Wolf

Excerpt from Wolf:

Hands poked at her body. Her tail was lifted in the air and then dropped. The same thing done with a paw. Then the hands picked her up and carried her. She could smell the tooth-spitters they carried. The burnt stone smell mingled with the scent of men, musky, like the sweat of a badger. The crisp smell of urine flowed from one of the men.

She knew that man. He was the one she had warned away from Michael and the not-cub. He hadn’t put his hands on her. She knew that too. From the smell of him, he was two metres in front of her. The crunch of the snow under his boots had a nervous quality to it, as if the sound itself shivered.

After a time, the motion of the men stopped and she felt herself placed on a cold surface.

 

 

“Get in the chopper, Harris.”

Sergeant Thomas Jenkins didn’t understand. His men weren’t cowards. But four of them had died in less than three minutes. That didn’t seem possible. Nothing he had fought had ever been that fast, nor that deadly, not unless it was missile based. True, two of the deaths had been from a rifle. The poor sod using it had been taken out by a wolf bigger than the one on the chopper floor. But the thing that had attacked Michael Scott was dead. Without a brainpan, it was just an oddity for the taxidermist. Gerund had mentioned a woman or a wolf that travelled with Michael Scott. A wolf was in the chopper. Jenkins didn’t know anything about a second animal. Or what Harris was ranting about . . . the man was tech support, not recon. Why did the company let people cross train without the skills? Jenkins just shook his head.

excerpt from Wolf

“Easy girl. Shhhh,” Michael said. Even though gun trained, the horse was skittish.

Michael felt a pang of guilt low in his belly. He was supposed to protect these animals; they weren’t friends, but he understood them, cared for them in ways that went beyond any kind of pet-human relationship. His horses were an extension of the survival they met together, here in the Rockies. They needed each other. Depended on the other for so much more than just companionship.

He took a kit bag from the wall, some bandages and ointments, and then walked slowly forwards, talking all the way. It wasn’t the words that were important, it was the tone of voice he used. Soothing calm that flowed from him to his riding horse. It took a long time for peace to settle into place in the confines of the cave. At least it felt that way. When he opened the stall gate, his horse shied away.

“Easy. It’s okay.”

Finally, Chaka let him touch her throat, and run a hand over her hide to find the damage the wolf had left. Besides the bite on the neck, there were claw marks high up on both flanks and shoulders. The horse had bucked the wolf off. Michael had been far enough into the cave to put the first shot into the wolf’s side when it landed. And then Faelon had attacked.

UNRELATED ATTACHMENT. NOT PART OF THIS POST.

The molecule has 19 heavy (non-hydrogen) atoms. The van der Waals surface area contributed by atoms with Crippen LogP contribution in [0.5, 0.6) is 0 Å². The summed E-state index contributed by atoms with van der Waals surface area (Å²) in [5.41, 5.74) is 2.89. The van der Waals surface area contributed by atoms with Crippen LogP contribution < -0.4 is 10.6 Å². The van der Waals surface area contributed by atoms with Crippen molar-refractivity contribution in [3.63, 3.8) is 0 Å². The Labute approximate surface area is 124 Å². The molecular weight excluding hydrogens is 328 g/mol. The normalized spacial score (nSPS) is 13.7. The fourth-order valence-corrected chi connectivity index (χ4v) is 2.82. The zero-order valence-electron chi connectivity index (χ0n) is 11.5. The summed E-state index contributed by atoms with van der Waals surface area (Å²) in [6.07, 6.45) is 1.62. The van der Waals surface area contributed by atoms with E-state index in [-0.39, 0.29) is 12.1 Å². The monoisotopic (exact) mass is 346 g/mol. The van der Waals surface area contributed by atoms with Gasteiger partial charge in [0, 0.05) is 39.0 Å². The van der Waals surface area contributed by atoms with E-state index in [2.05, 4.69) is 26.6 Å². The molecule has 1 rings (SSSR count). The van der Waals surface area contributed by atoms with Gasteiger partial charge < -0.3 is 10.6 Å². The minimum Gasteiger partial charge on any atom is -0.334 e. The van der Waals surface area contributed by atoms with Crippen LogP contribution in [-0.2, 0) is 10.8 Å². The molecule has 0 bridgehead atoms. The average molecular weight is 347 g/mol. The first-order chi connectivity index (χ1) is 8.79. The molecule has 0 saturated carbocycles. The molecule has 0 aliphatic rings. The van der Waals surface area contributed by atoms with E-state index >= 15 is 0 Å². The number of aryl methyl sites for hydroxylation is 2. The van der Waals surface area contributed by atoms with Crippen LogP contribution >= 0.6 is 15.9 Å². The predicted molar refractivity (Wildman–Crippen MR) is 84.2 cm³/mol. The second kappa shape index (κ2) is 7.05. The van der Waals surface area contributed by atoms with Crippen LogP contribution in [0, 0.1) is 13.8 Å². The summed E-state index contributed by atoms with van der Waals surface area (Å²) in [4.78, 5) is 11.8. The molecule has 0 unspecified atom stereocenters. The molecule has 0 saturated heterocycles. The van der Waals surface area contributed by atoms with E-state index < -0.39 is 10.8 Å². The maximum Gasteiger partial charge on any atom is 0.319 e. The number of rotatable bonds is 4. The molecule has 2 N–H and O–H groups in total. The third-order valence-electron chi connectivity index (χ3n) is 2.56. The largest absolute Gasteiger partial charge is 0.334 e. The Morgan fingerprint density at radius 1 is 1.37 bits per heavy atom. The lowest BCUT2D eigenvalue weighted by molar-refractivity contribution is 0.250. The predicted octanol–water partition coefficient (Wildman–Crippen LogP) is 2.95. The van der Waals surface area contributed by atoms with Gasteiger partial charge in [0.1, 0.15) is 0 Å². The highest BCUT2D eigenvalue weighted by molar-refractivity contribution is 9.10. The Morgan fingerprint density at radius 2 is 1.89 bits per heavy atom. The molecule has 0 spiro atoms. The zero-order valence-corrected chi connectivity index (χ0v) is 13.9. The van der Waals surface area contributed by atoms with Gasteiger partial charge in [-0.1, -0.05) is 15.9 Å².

Michael took a med dispenser from the kit and filled it with painkillers from a Sealpak. The soft hiss of air almost startled the animal again, but the lessening of pain it had been feeling was soothing. Michael moved the local anesthesia to the area around the other wounds. Chaka barely noticed the hiss. Next, he took an antiseptic and cloth and cleaned the wounds. He took his time, again, glad he could do something other than be anxious. He didn’t bother to look behind, knowing Chaka was a better alarm than any other right now. But he wanted to look, to see Faelon standing there, alive.

A Request for Reviews.

If you’ve read Wolf, please take the time to write a review, I’d appreciate it.
Thank you.

Another excerpt from Wolf:
The moonlight shimmered over the landscape like silver escaping a forge. Dawn would turn the snow into molten gold soon.
It was cold. Freezing without the shirt he had packed into Faelon’s wounds. Michael carried her to the cabin. For all the weight of her body, she felt too light. Her head lolled at an angle that seemed disjointed, as if her spine had been severed. Or, as if she had no life left in her wolfen body.
But her spine was intact, and her heart beat in her chest, though it seemed weak to him. He thought that was just because of the way his hands shook as he had tried to sense her pulse and feel her heartbeat, the task made all the more difficult for the thick fur that covered her body. It was like trying to feel an elevator’s vibration in an earthquake.
He brushed the door open with his shoulder. In his haste to save the horses he had left it open. A few quick steps, and he laid Faelon gently on the bed.
“PAC. Proximity Mode. Medical.” Michael pulled the Nano-tech that was less a machine and more a personal bodyguard from his desk, from where it had been teaching Faelon. “Monitor Faelon. Administer any drugs needed.” He slipped the tech around her foreleg. It shrank into place. He knew the touch would also complete the Home Advantage command he had introduced earlier.
PAC fed Nano-filaments into her body. “Monitoring. Medical Mode. Pulse weakened, heartbeat steady. Her cell structure is showing the same signs as her saliva but at a greatly increased rate. Recommend you remove the wadding from her wounds before her flesh grows into place around it.”
His shirt?